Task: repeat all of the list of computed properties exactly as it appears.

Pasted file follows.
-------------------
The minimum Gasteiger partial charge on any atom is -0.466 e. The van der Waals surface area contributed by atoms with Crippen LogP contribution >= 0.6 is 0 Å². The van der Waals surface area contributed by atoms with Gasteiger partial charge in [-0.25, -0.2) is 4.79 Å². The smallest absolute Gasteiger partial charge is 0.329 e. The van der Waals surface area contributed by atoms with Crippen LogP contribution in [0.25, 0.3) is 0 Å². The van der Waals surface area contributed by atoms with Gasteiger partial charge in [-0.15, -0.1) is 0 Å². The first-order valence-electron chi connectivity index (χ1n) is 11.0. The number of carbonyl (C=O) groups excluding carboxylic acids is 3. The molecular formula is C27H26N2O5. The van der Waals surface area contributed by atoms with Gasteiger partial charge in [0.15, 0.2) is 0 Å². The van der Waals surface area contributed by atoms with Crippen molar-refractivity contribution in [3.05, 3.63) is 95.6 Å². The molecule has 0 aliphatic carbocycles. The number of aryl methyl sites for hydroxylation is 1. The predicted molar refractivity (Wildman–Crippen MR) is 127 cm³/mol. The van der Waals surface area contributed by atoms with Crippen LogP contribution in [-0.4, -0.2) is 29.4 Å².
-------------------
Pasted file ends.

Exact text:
The minimum Gasteiger partial charge on any atom is -0.466 e. The van der Waals surface area contributed by atoms with Crippen LogP contribution >= 0.6 is 0 Å². The van der Waals surface area contributed by atoms with Gasteiger partial charge in [-0.25, -0.2) is 4.79 Å². The smallest absolute Gasteiger partial charge is 0.329 e. The van der Waals surface area contributed by atoms with Crippen LogP contribution in [0.25, 0.3) is 0 Å². The van der Waals surface area contributed by atoms with Gasteiger partial charge in [-0.15, -0.1) is 0 Å². The first-order valence-electron chi connectivity index (χ1n) is 11.0. The number of carbonyl (C=O) groups excluding carboxylic acids is 3. The molecular formula is C27H26N2O5. The van der Waals surface area contributed by atoms with Gasteiger partial charge in [0.15, 0.2) is 0 Å². The van der Waals surface area contributed by atoms with Crippen molar-refractivity contribution in [3.05, 3.63) is 95.6 Å². The molecule has 0 aliphatic carbocycles. The number of aryl methyl sites for hydroxylation is 1. The predicted molar refractivity (Wildman–Crippen MR) is 127 cm³/mol. The van der Waals surface area contributed by atoms with Crippen LogP contribution in [-0.4, -0.2) is 29.4 Å².